University of Washington researchers announced on August 27, 2013 that they performed the first noninvasive human-to-human brain interface.
Interestingly enough, the two achieved this interface via the Internet. Rajesh Rao, one of the University of Washington researchers was able to send a brain signal through the Internet to Andrea Stocco, another University researcher, who was located on the other side of the university campus.
The signal sent from Rao caused Stocco’s finger to move involuntarily to press a key on a keyboard. Andrea Stocco said, “The Internet was a way to connect computers, and now it can be a way to connect brains. We want to take the knowledge from a brain and transmit it directly from brain to brain.”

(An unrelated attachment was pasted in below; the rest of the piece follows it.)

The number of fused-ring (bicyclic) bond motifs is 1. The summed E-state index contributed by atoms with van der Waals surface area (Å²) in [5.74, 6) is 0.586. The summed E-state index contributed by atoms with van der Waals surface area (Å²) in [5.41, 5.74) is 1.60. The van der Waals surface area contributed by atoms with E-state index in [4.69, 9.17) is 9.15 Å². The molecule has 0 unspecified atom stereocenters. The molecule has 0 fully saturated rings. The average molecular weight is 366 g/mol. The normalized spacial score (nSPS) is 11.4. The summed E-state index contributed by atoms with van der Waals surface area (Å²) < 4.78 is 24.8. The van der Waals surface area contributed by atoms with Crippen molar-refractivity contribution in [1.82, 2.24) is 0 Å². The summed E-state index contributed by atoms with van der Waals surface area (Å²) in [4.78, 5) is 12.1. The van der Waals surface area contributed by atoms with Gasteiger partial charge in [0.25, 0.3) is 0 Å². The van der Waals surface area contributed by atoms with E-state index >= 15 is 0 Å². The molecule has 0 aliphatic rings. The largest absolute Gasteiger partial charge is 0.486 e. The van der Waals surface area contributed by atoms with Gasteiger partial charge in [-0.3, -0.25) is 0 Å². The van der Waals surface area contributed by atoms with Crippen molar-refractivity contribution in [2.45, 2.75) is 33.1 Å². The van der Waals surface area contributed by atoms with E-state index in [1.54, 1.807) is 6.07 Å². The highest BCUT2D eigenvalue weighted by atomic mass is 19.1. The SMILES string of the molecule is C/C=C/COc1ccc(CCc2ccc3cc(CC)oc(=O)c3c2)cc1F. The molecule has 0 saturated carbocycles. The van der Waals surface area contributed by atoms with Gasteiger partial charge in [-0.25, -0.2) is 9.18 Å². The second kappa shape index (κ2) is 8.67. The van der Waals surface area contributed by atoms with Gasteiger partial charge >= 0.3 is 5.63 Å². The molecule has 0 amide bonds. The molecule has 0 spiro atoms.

Even though this could be the first human-to-human brain interface, this experiment is not the first instance of mind control. Earlier this year, researchers at Harvard published their own experiment involving brain-to-brain interfaces; however, this experiment involved a human and a rat.
In this experiment, with his mind, the human controlled an ultrasound device placed directly over a rat’s head. Just by thinking, the researchers were able to make the rat move its tail involuntarily. According to the published study, “Our results demonstrate the feasibility of computer-mediated interfacing of the neural signals between human and animal to generate simple motor responses.” Read more >>